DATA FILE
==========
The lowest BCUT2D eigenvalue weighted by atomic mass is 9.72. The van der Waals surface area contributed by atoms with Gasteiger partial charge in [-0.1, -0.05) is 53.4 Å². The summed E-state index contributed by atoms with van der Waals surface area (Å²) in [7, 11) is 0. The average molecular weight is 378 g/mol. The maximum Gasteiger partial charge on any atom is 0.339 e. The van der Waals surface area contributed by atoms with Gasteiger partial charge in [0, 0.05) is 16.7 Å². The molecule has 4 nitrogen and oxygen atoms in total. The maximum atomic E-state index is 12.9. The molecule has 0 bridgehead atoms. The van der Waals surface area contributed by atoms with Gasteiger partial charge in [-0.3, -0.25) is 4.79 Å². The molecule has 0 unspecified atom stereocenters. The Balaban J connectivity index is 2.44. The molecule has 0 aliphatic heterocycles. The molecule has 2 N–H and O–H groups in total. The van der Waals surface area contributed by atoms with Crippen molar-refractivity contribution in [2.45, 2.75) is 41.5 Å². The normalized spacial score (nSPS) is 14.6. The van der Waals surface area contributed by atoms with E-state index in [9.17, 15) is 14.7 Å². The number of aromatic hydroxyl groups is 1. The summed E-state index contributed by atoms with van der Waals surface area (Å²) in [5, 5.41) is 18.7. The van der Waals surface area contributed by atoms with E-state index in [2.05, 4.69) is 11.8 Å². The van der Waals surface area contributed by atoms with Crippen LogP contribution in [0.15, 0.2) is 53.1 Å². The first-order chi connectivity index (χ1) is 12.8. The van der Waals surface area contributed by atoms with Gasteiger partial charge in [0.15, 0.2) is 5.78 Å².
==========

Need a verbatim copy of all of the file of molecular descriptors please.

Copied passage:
The lowest BCUT2D eigenvalue weighted by atomic mass is 9.72. The van der Waals surface area contributed by atoms with Gasteiger partial charge in [-0.1, -0.05) is 53.4 Å². The summed E-state index contributed by atoms with van der Waals surface area (Å²) in [7, 11) is 0. The average molecular weight is 378 g/mol. The maximum Gasteiger partial charge on any atom is 0.339 e. The van der Waals surface area contributed by atoms with Gasteiger partial charge in [0, 0.05) is 16.7 Å². The molecule has 4 nitrogen and oxygen atoms in total. The maximum atomic E-state index is 12.9. The molecule has 0 bridgehead atoms. The van der Waals surface area contributed by atoms with Gasteiger partial charge in [-0.3, -0.25) is 4.79 Å². The molecule has 0 unspecified atom stereocenters. The Balaban J connectivity index is 2.44. The molecule has 0 aliphatic heterocycles. The molecule has 2 N–H and O–H groups in total. The van der Waals surface area contributed by atoms with Crippen molar-refractivity contribution in [2.45, 2.75) is 41.5 Å². The normalized spacial score (nSPS) is 14.6. The van der Waals surface area contributed by atoms with E-state index in [9.17, 15) is 14.7 Å². The number of aromatic hydroxyl groups is 1. The summed E-state index contributed by atoms with van der Waals surface area (Å²) in [5, 5.41) is 18.7. The van der Waals surface area contributed by atoms with E-state index in [2.05, 4.69) is 11.8 Å². The van der Waals surface area contributed by atoms with Crippen LogP contribution in [0.15, 0.2) is 53.1 Å². The first-order chi connectivity index (χ1) is 12.8. The van der Waals surface area contributed by atoms with Gasteiger partial charge in [0.15, 0.2) is 5.78 Å².